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The Schellenberg Affair: Chinese Lawyers and Law Professors Opposing Court’s Handling of Robert Schellenberg’s Case

China Change, January 16, 2019

On January 14, a court in Dalian, northeastern China, sentenced Canadian Robert Lloyd Schellenberg to death for drug smuggling at a one-day retrial. It appears that China, after detaining two Canadians recently, is escalating the diplomatic clash with Canada over the arrest  of Meng Wanzhou (孟晚舟), Huawei CFO, which the US requested pursuant to its extradition treaty with Canada, to the United States for suspected violation of Iran sanctions. The bizarre re-sentencing of Schellenberg seems to indicate how far China is willing to go to pressure Canada for the release of Meng, and how it is betting on Canada to give in by using the Schellenberg case as further leverage. To help clarify the legal controversy surrounding the retrial of Schellenberg, China Change gathered and translated the views of Schellenberg’s defense attorneys and several other Chinese lawyers and law professors who opposed the re-sentencing. As for opinions supporting the Chinese court’s decision, you can find them in China’s state media such as the Global Times and China Daily. — The Editors

Lawyer Ma Gangquan (马纲权) — A death sentence handed down with mysterious haste, January 16, Beijing Time, WeChat post:

1. It took about four years from Schellenberg’s detention  to his being sentenced to 15 years in prison by the e court of first instance.

Schellenberg was apprehended on December 1, 2014, and his case was heard by the Dalian Municipal Intermediate People’s Court i (大连市中级人民法院) on March 15, 2016. On November 20, 2018, at the court of first instance, he was found him guilty of trafficking illicit drugs. He was sentenced to 15 years in prison to be followed by expulsion from China, as well as a fine of 150,000 RMB. Schellenberg appealed the sentence.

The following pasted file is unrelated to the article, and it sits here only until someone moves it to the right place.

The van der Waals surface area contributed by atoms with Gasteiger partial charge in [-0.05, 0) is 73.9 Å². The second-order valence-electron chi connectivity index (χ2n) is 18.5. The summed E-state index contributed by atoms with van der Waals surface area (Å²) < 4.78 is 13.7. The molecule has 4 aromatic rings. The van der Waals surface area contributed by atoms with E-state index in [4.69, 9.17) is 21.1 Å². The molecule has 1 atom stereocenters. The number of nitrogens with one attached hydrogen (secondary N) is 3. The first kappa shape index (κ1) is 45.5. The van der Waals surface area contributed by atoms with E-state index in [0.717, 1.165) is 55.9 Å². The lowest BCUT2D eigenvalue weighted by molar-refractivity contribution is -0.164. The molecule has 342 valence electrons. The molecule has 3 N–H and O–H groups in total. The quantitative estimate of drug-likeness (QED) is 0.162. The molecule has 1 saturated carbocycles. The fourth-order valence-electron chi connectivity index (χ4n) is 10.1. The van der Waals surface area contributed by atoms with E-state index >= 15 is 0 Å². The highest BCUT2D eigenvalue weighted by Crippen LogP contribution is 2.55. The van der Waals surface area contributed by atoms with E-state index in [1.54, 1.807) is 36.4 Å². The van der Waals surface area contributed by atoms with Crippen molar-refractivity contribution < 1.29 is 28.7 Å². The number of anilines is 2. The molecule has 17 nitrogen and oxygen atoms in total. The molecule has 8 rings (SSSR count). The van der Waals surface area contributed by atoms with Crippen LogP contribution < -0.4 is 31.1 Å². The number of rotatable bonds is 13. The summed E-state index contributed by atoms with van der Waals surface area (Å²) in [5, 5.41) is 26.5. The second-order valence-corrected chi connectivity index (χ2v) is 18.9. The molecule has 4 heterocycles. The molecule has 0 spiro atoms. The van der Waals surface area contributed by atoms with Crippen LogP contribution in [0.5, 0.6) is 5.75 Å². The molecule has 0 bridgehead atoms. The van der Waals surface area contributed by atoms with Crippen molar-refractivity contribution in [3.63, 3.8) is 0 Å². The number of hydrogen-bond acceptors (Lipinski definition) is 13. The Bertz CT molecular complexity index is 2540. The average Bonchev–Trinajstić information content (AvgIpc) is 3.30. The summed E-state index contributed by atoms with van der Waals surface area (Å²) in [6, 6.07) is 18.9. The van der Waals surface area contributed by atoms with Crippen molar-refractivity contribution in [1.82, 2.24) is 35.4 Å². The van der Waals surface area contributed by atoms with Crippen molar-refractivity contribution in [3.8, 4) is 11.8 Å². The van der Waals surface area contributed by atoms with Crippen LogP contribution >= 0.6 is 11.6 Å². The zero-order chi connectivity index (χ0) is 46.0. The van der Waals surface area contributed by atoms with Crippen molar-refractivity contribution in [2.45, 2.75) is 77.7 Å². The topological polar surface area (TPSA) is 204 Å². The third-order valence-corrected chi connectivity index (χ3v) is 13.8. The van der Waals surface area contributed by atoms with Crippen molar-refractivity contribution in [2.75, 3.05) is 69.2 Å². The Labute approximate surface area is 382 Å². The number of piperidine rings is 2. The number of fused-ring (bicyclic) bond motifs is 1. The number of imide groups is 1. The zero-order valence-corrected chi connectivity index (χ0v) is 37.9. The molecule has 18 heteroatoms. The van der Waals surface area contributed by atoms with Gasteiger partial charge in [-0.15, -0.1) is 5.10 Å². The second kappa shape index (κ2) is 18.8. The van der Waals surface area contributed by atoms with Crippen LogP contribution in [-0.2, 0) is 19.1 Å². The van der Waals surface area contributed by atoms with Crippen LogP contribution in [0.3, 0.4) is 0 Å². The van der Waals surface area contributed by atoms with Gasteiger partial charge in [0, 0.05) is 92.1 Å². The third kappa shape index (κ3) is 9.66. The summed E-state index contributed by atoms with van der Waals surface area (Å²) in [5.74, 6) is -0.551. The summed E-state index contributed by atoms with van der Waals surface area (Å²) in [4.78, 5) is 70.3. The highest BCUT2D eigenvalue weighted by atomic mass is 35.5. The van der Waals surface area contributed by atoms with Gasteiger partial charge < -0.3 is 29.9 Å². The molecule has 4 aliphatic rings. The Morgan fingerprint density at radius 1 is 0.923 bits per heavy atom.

2. The time it took for the case to be returned to the first-instance court with supplemental prosecution  was just four days.

On December 29, during the review of Schellenberg’s case, the Liaoning High People’s Court (辽宁省高级人民法院) ruled that the original sentence was overly lenient and “obviously inappropriate” [in consideration of the crime], and sent the case back to the Dalian Intermediate Court for retrial.

On January 2, 2019, the Dalian Municipal Procuratorate (大连市检察院) submitted a supplementary indictment to the Dalian Intermediate Court.

3. On January 14, 2019, the Dalian Intermediate Court began the retrial at 8 a.m., with proceedings lasting until around 7 p.m., at which time the court adjourned for one hour. After  the collegial panel deliberated and submitted its decision to the adjudication committee for discussion, at around 8 p.m. the court resumed the hearing, at which time it, it announced Schellenberg’s death sentence. This was all done in less than a day, deftly and expediently.

Lawyer Zhang Dongshuo (张冬硕), Schellenberg’s defense attorney, January 15, 2019, Chinese-language interview with Deutsche Welle

DW: Robert Lloyd Schellenberg’s case was retried and a new verdict was announced in no more than 15 days. What is your view on this?

Zhang: This is indeed a very unusual situation — though the proceeding is in accordance with the law. But it is indeed quite unusual for a case involving the death penalty to finish in just 15 days from court proceedings to delivering the sentence.

DW: In increasing the sentence from a 15-year prison term to death, do you think that this verdict was made fairly and in accordance with the evidence?